The mortgage finance industry breathed a sigh of relief on Tuesday after the regulator for Fannie Mae and Freddie Mac released details on the types of home loans banks would be required to buy back.
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Government-controlled Fannie Mae and Freddie Mac buy mortgages from banks that they then repackage as securities for investors. The mortgage companies and banks have been embroiled in a dispute over which group should shoulder the losses from loans gone bad.
"It's a step in the right direction to provide some sunset on the 'gotcha' provisions that have existed," said Hank Cunningham, president of Cunningham & Co, an independent mortgage company in Greensboro, North Carolina. "But the devil's in the details."
Currently , banks are required to provide assurances also known as "representations and warranties" about the quality of mortgages they sell to Fannie Mae and Freddie Mac.
If those assurances are breached and the mortgages do not comply with Fannie Mae and Freddie Mac's underwriting and documentation standards, then the mortgage financiers can force the bank to buy back the loan.
The new representation and warranty guidance gives banks and other mortgage lenders more clarity on which mortgages would be exempt, such as those that have been performing for a consecutive 36-months.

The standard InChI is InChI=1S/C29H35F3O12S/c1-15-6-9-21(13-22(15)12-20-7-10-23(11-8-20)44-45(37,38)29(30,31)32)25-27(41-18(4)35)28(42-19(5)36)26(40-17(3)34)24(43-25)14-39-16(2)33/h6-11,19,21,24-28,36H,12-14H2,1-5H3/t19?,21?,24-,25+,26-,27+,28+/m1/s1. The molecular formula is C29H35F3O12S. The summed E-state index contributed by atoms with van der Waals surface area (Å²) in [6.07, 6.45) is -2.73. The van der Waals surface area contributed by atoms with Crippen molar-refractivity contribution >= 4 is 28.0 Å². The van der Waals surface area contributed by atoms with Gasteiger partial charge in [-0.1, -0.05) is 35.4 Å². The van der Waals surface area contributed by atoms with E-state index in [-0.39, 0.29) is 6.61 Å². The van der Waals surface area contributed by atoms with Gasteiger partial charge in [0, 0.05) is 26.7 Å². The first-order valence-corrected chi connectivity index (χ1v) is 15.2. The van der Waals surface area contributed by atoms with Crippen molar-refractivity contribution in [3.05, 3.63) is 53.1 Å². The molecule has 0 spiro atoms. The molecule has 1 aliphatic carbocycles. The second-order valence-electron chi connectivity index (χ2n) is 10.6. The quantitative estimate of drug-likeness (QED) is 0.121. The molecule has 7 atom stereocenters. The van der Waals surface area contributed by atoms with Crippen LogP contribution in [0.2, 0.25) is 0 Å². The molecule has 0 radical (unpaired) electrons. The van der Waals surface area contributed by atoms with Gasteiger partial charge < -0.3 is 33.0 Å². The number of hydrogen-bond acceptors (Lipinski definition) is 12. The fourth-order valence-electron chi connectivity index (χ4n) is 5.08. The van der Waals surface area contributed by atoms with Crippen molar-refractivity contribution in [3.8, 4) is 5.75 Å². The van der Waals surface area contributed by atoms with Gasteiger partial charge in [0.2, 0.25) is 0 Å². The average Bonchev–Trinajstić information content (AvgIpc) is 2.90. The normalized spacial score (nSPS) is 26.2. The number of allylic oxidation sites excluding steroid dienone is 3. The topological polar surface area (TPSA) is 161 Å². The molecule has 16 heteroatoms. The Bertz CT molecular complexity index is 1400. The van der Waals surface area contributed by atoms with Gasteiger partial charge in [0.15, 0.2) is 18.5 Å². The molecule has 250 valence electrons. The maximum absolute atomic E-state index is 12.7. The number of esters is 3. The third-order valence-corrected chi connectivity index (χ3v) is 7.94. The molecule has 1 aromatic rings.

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Also, the government-controlled companies will review the mortgage shortly after they have bought the loan from the bank rather than after the mortgage has defaulted, under the new rules crafted by their regulator, the Federal Housing Finance Agency.
Although the changes only apply to loans sold to the mortgage financiers after Dec. 31, the industry said they would bring much needed certainty.
"The plan outlined today should give lenders the confidence they need to help more qualified borrowers," said David Stevens, president of the Mortgage Bankers Association, which represents the mortgage finance industry.
The American Bankers Association, which represents all U.S. banks, said the new standards would increase business certainty, reduce operating costs and ultimately lower credit costs to borrowers.
The government took control of Fannie Mae and Freddie Mac in the fall of 2008, when the companies' mortgage-related losses threatened to wreak havoc on the financial system.
The Obama administration has said it wants to reduce the government's role in the housing finance market -- where Fannie Mae and Freddie Mac underwrite the bulk of new home loans.
The Federal Housing Finance Agency has taken incremental steps designed to encourage private capital back in the market. It said the new guidance would help maintain liquidity in the mortgage market while protecting the companies from loans that were not properly underwritten.
The Center for American Progress, a think tank with close ties to the Obama administration, said it was unclear what the overall impact would be on the market liquidity.
"To the extent that the representation and warranty exposures have been limiting access to credit, (the new standards) should help," said Julia Gordon, the center's director of housing finance and policy.
"But at the same time it is not clear that more scrutiny on the front end will make lenders equally uneasy about making loans," she said.